- Supply Constraints: Industrial food might have a point when it claims that local suppliers can’t meet potential consumer demands. This is especially true in concentrated population centers, e.g., New York City, where it’s hard to envision enough local suppliers within 100 miles (often cited as meaning “local”) to feed NYC’s 8.2 million inhabitants. At the same time, the amount of food being consumed from local suppliers is nowhere close to its potential. The hard part for large food companies is envisioning how their products, dependent on commodity supplies and heavy processing can meet emerging consumer demand.
- Profit Margins: Over the last 25 years, the amount of every consumer dollar spent going to the “marketing bill” (beyond the farm) has substantially increased. At the same time, farmers have seen their income drop over 40 percent (from $0.31 to $0.19) during that time period (see Is Industrial Food Stealing Farmers Lunch Money?). There are lots of contributing factors in this shift, but one thing seems clear, reversing course will be very difficult for top-heavy food companies. Part of the problem with “real food” is that it can’t be marked up much beyond the farm, since the value-add really happens in restaurant and home kitchens. Perhaps some well-known global brands (e.g., Disney) might be able to pull off premium pricing without adding much value, but those will be exceptions, and may not be that for long.
- New Competition: While the market potential of local food sales may be limited by geography, demographics and supply chains, it still represents the type of competition that should make conventional food players nervous. The development of local food retailers offering disproportionately local foods represents a beachhead for related products to thrive, e.g., sustainable, Fair Trade, etc. Over time, these competitors will be less reliant on the conventional food infrastructure to grow, which will likely result in a wave of “foodpreneurs” taking advantage of alternative food systems (see Slow Food with Entrepreneurial Twist and The Five Stones of Pro Food for more).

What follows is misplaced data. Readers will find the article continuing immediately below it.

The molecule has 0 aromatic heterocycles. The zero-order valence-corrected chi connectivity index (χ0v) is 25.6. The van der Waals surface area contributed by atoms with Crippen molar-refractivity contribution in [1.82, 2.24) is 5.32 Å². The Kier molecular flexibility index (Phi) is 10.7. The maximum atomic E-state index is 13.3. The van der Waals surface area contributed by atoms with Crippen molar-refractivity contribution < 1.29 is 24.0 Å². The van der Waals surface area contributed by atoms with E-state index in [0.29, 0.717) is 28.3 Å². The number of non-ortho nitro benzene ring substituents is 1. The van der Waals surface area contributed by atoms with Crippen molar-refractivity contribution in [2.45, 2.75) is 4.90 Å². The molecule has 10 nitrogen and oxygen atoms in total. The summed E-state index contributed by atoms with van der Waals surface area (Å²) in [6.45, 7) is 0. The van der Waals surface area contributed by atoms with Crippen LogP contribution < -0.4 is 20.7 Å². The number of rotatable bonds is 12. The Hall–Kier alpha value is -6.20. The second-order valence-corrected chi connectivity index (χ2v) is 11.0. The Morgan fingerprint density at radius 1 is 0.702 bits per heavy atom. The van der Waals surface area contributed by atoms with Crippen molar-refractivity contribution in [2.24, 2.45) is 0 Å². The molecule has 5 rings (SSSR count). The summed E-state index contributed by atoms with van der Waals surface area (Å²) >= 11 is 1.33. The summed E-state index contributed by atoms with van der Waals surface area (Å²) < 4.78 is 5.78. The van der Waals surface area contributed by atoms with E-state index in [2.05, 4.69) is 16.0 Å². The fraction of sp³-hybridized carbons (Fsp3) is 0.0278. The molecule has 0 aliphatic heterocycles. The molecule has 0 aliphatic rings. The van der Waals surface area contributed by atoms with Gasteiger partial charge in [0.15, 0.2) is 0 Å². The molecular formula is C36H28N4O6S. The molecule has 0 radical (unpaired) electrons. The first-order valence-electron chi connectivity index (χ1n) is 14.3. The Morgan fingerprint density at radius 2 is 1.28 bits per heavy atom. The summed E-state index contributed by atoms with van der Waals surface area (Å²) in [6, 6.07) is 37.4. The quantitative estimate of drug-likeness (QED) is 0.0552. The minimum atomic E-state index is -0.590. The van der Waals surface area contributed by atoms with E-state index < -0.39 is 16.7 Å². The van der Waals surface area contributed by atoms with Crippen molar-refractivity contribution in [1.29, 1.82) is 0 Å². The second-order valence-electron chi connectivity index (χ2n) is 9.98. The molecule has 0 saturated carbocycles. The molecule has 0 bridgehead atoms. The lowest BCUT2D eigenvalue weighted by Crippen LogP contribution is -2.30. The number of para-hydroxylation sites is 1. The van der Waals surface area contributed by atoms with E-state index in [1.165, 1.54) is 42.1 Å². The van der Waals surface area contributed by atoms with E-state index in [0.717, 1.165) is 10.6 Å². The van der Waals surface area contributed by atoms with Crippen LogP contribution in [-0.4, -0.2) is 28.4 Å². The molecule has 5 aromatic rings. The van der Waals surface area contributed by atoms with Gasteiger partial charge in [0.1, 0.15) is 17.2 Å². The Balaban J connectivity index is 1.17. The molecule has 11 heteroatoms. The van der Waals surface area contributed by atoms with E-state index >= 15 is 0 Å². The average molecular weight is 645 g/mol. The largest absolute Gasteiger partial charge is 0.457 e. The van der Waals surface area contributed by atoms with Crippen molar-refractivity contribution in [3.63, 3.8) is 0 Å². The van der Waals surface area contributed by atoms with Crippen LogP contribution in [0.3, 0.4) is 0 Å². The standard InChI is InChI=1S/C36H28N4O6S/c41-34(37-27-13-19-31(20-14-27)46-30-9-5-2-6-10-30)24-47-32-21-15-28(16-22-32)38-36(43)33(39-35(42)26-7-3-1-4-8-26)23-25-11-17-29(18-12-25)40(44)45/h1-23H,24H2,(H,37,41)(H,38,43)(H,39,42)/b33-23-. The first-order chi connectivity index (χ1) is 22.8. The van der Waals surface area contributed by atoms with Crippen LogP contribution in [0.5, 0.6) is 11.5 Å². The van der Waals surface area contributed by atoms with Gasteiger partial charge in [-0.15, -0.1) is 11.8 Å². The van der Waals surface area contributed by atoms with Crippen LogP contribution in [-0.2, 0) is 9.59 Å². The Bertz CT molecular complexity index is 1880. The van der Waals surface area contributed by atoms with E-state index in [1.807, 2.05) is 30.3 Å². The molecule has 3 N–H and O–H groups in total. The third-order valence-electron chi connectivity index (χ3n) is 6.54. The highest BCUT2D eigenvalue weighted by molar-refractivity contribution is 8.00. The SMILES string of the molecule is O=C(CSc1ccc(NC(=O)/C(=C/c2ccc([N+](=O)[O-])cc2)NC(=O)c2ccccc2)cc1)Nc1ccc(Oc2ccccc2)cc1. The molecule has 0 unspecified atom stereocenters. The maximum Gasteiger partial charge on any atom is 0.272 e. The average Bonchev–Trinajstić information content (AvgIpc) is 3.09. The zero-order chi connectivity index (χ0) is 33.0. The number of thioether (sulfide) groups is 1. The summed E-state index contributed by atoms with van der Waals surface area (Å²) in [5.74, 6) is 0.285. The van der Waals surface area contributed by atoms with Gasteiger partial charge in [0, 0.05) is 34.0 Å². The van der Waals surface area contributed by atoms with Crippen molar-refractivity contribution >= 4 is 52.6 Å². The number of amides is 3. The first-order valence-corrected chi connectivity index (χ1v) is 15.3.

- Government Subsidies: While recent news regarding the USDA’s support of small and/or organic farms has been encouraging for local food advocates, the vast majority of federal funds in support of agriculture continue to go to commodity crops. Industrial food producers wanting to shift toward local markets will therefore have to give up at least some of those subsidies when converting acreage to specialty crops (e.g., fruits, vegetables). The financial impact of losing subsidies may prohibit many large-scale commodity farms from moving toward organic and/or local market supply.
- Consumer Demand: Possibly most important is the fact that consumers aren’t waiting for industrial food to “get it.”
One thing that should help industrial food sleep more comfortably at night is that developing regional food systems will not be easy work. Government regulations continue to hamper local processing, thus impacting supply capacities. Government subsidies are dominated by non-edible food commodity crops, although smaller amounts of money are being allocated to local, sustainable and organic farmers. And multinational food companies have the capability to saturate the airwaves and print with sophisticated marketing to shape perceptions and drive consumer behavior.
But all of that can, and likely will change over time. So, rather than fight what seems inevitable, it seems time for industry to embrace local, organic and sustainable foods, and work in concert with advocates and innovators to bring the right local, sustainable and other related products to market.
It won’t be easy, but what worth having ever is?